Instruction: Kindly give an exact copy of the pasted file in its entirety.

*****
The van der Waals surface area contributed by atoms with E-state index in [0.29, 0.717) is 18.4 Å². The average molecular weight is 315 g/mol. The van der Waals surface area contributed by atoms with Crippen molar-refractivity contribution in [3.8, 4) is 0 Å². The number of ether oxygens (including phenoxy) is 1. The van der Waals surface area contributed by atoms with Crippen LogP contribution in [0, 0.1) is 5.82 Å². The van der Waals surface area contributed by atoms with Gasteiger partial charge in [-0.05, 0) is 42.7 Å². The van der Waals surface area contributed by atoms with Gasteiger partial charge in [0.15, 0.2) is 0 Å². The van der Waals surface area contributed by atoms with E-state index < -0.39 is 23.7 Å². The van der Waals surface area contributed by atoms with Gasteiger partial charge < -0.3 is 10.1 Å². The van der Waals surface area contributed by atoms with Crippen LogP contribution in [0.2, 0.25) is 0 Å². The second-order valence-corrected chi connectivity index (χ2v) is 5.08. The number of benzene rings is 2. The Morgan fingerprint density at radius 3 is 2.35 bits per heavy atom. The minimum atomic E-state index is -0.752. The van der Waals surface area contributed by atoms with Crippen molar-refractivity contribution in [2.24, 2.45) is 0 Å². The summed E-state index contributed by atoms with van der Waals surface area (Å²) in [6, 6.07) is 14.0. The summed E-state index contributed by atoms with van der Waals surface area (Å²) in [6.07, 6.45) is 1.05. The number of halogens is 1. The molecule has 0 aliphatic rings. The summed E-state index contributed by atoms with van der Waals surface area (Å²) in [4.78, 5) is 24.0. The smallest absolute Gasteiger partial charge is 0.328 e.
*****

The van der Waals surface area contributed by atoms with E-state index in [0.29, 0.717) is 18.4 Å². The average molecular weight is 315 g/mol. The van der Waals surface area contributed by atoms with Crippen molar-refractivity contribution in [3.8, 4) is 0 Å². The number of ether oxygens (including phenoxy) is 1. The van der Waals surface area contributed by atoms with Crippen LogP contribution in [0, 0.1) is 5.82 Å². The van der Waals surface area contributed by atoms with Gasteiger partial charge in [-0.05, 0) is 42.7 Å². The van der Waals surface area contributed by atoms with Gasteiger partial charge in [0.15, 0.2) is 0 Å². The van der Waals surface area contributed by atoms with E-state index < -0.39 is 23.7 Å². The van der Waals surface area contributed by atoms with Gasteiger partial charge < -0.3 is 10.1 Å². The van der Waals surface area contributed by atoms with Crippen LogP contribution in [0.2, 0.25) is 0 Å². The second-order valence-corrected chi connectivity index (χ2v) is 5.08. The number of benzene rings is 2. The Morgan fingerprint density at radius 3 is 2.35 bits per heavy atom. The minimum atomic E-state index is -0.752. The van der Waals surface area contributed by atoms with Crippen molar-refractivity contribution in [2.24, 2.45) is 0 Å². The summed E-state index contributed by atoms with van der Waals surface area (Å²) in [6, 6.07) is 14.0. The summed E-state index contributed by atoms with van der Waals surface area (Å²) in [6.07, 6.45) is 1.05. The number of halogens is 1. The molecule has 0 aliphatic rings. The summed E-state index contributed by atoms with van der Waals surface area (Å²) in [4.78, 5) is 24.0. The smallest absolute Gasteiger partial charge is 0.328 e.